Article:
Nonfiction: "The History of White People," by Neil Irvin Painter
A bystander reads graffiti on the wall of a school in Glendale, N.Y., on Sept. 14, 1959, after black students were transferred from schools in the Bedford-Stuyvesant area of Brooklyn to the predominantly white Queens school.
Share with others:
In the introduction to his 1916 masterwork, "The Passing of the Great Race," Madison Grant counseled his contemporaries to repudiate their pledge to "acknowledge no distinction in race, creed, or color." If they didn't eliminate "inferior types," he warned, history would soon record "Finis Americanae."
Praised by Theodore Roosevelt for his fearlessness "in assailing popular and mischievous sentimentalities," Grant was by no means alone in presenting bigoted views as scientific truths.
As Nell Irvin Painter, a professor of history emerita at Princeton University, reminds us, theories of race, grounded in heredity, that today seem bizarre, confusing and contradictory, were widely accepted throughout most of American history. And, although biologists and geneticists no longer believe in the physical existence of "races," the concept lives on, along with racism.
Designed for a popular audience, Dr. Painter's book is a useful synthesis of the evolution of ideas about "white races" from the ancient Greeks to the modern age.
Taxonomists, she demonstrates, never clearly defined race. They sometimes acknowledged the role culture and climate played in determining physical appearance, even as they claimed that the distinctive characteristics of groups were fixed and unalterable.
Sometimes, following the lead of Johann Friedrich Blumenbach, who in 1795 gave us the term "Caucasian," they transformed their own standards of beauty (like blue eyes and blond hair) into scientifically certified racial traits.
And sometimes, "even when the judgment of sound scholarship did not suffice," they turned languages into peoples, applying the word "arya," meaning noble or spiritual in Sanskrit, to an imagined superior race of Aryans.
Dr. Painter doesn't hide her contempt for her subjects. With the possible exception of Ralph Waldo Emerson, most of them deserve it.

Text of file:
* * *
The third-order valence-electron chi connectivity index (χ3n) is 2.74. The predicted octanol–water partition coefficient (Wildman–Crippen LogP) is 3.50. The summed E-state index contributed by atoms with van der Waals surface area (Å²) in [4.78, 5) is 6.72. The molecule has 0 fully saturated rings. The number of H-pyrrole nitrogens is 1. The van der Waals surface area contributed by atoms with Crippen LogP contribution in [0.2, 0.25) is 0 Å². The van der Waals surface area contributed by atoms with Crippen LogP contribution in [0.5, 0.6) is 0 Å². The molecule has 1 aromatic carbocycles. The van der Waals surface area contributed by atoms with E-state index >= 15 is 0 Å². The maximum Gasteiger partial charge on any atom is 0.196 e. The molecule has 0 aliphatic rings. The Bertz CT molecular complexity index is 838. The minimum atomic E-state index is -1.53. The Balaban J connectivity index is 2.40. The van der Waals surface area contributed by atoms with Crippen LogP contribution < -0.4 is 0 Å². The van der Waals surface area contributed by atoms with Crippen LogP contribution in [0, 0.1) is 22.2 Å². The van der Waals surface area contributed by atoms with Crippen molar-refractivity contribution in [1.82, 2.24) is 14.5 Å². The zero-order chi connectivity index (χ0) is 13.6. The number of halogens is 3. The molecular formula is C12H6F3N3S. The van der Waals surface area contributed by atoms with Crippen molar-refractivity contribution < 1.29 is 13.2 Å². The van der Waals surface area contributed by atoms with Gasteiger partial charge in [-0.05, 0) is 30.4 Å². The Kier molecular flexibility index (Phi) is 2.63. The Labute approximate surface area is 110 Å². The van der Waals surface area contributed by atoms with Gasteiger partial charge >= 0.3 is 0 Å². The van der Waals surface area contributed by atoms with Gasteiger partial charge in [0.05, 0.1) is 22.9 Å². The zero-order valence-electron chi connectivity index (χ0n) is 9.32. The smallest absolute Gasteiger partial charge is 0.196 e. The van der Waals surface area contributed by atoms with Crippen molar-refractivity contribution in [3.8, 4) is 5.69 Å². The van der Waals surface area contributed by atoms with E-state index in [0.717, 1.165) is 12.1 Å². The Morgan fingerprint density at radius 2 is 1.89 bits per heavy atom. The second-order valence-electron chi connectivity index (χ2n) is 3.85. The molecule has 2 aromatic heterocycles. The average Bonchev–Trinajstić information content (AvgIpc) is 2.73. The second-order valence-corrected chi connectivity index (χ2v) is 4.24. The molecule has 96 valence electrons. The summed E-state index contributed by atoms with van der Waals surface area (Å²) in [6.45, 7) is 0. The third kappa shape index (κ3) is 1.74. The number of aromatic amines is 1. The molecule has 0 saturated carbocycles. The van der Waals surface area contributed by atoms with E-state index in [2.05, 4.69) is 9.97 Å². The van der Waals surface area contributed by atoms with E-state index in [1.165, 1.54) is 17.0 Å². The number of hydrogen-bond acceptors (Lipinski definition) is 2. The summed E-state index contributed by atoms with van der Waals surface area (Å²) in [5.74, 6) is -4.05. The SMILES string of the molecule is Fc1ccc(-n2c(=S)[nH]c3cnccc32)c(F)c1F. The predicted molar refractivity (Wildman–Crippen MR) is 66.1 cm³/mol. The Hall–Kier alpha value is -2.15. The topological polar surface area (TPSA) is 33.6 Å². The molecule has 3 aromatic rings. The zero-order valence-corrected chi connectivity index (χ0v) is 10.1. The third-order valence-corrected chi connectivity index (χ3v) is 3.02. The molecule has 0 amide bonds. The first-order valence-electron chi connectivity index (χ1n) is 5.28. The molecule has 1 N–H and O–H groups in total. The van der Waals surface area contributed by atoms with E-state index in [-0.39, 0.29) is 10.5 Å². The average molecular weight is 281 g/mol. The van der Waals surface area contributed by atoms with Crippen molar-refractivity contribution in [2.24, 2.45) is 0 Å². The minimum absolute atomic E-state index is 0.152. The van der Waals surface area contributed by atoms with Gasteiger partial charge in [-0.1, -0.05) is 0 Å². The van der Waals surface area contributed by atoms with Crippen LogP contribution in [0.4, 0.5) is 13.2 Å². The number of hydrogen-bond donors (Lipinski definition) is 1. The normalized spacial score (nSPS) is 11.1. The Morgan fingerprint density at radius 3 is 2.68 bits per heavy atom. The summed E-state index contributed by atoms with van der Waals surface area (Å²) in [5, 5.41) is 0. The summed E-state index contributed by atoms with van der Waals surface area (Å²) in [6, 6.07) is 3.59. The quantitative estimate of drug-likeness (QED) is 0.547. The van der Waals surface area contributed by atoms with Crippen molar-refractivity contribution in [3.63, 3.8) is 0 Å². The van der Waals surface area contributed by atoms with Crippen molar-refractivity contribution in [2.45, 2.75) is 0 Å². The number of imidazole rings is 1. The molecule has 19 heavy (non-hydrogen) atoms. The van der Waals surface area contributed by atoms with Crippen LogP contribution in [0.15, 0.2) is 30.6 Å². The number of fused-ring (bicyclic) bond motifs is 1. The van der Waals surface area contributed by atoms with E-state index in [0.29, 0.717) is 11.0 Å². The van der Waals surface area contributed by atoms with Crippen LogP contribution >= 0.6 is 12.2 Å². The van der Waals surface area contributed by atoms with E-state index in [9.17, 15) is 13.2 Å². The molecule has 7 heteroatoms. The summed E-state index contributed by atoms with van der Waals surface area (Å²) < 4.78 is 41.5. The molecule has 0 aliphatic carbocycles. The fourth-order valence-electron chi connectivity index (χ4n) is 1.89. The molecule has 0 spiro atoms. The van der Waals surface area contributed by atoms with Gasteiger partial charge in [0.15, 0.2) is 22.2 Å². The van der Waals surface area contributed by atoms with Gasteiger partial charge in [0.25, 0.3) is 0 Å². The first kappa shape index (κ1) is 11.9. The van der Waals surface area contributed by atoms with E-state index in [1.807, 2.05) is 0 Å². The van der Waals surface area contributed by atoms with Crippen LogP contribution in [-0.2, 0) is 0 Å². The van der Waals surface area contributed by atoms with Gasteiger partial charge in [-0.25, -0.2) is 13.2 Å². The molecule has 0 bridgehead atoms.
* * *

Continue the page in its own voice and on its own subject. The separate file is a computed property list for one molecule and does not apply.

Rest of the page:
Weighing in at 624 pages of text, 86 maps, tables, and graphs and a bibliography of more than 2,000 sources in several languages, William Z. Ripley's "Races of Europe" (1899), she snarls, was actually a "cloudy perversion of Darwinian evolution and Mendelian inheritance" that "blinded readers to its incoherence."
Open Lothrop Stoddard's "The Revolt Against Civilization" (1922), she snaps, and "hordes of vicious, stupid, fast-breeding, Alpine brachy-browns pour out" in a "mishmash of degenerate-families-Jews-Bolsheviks-intelligence-test-heredity-arianism."
More important, however, is Dr. Painter's summary of the evidence that race is, well, a pigment of our imagination. Sexual habits, she points out, have always over-flowed racial lines.
In the United States, more than one-seventh of whites, one-third of blacks, four-fifths of Asians and nineteen-twentieths of Native Americans are closely related to someone from a different racial group.
Among whites, more than three of four marriages cross ethnic boundaries that were once deemed racial.
Molecular genetics drove "the longest nail into the theory of race." Each person, it turns out, shares 99.99 percent of the genetic material of every other human being.
People from the same race can differ from one another as much as people from different races. And the interplay between the environment and genes further subverts the "heredity is destiny" gospel.
Race talk, of course, hasn't gone away. As the category of whiteness has expanded (to include Irish, Italians, Slavs and Jews), the white-black binary endures. It rests, once again, on skin color, even though people can get lighter or darker climatically, cosmetically or sexually.
"Ideally," Dr. Painter concludes, we should realize that "incessant human migration has made us all multi-racial."
And maybe even acknowledge, with J. Craig Venter, the former head of Celera Genomics, that we all evolved from people who 100,000 years ago migrated out of Africa and colonized the world. But we're not there yet. Not by a long shot.
First Published March 14, 2010 12:00 am